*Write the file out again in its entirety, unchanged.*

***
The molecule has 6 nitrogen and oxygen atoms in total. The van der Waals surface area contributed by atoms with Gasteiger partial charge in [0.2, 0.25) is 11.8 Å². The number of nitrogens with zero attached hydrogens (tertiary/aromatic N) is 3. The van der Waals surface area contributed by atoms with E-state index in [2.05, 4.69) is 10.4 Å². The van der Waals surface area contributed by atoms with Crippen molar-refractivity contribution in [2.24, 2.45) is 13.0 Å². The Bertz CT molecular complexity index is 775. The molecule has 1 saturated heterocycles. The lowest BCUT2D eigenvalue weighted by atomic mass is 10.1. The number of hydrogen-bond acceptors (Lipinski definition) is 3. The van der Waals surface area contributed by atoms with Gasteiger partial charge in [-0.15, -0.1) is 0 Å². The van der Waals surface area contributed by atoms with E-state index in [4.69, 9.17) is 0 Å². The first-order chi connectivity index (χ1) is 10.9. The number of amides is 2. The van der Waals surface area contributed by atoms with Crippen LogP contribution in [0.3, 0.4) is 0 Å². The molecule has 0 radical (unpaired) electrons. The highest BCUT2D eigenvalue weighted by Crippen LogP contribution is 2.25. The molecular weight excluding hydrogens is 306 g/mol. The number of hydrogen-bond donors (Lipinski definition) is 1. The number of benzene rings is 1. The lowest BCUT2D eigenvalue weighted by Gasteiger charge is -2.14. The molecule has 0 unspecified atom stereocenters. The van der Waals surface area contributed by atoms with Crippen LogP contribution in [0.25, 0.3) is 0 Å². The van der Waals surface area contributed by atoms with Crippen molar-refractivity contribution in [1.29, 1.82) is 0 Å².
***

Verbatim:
The molecule has 6 nitrogen and oxygen atoms in total. The van der Waals surface area contributed by atoms with Gasteiger partial charge in [0.2, 0.25) is 11.8 Å². The number of nitrogens with zero attached hydrogens (tertiary/aromatic N) is 3. The van der Waals surface area contributed by atoms with E-state index in [2.05, 4.69) is 10.4 Å². The van der Waals surface area contributed by atoms with Crippen molar-refractivity contribution in [2.24, 2.45) is 13.0 Å². The Bertz CT molecular complexity index is 775. The molecule has 1 saturated heterocycles. The lowest BCUT2D eigenvalue weighted by atomic mass is 10.1. The number of hydrogen-bond acceptors (Lipinski definition) is 3. The van der Waals surface area contributed by atoms with Gasteiger partial charge in [-0.15, -0.1) is 0 Å². The van der Waals surface area contributed by atoms with E-state index in [4.69, 9.17) is 0 Å². The first-order chi connectivity index (χ1) is 10.9. The number of amides is 2. The van der Waals surface area contributed by atoms with Crippen LogP contribution in [0.3, 0.4) is 0 Å². The molecule has 0 radical (unpaired) electrons. The highest BCUT2D eigenvalue weighted by Crippen LogP contribution is 2.25. The molecular weight excluding hydrogens is 306 g/mol. The number of hydrogen-bond donors (Lipinski definition) is 1. The number of benzene rings is 1. The lowest BCUT2D eigenvalue weighted by Gasteiger charge is -2.14. The molecule has 0 unspecified atom stereocenters. The van der Waals surface area contributed by atoms with Crippen LogP contribution in [0.25, 0.3) is 0 Å². The van der Waals surface area contributed by atoms with Crippen molar-refractivity contribution in [1.29, 1.82) is 0 Å².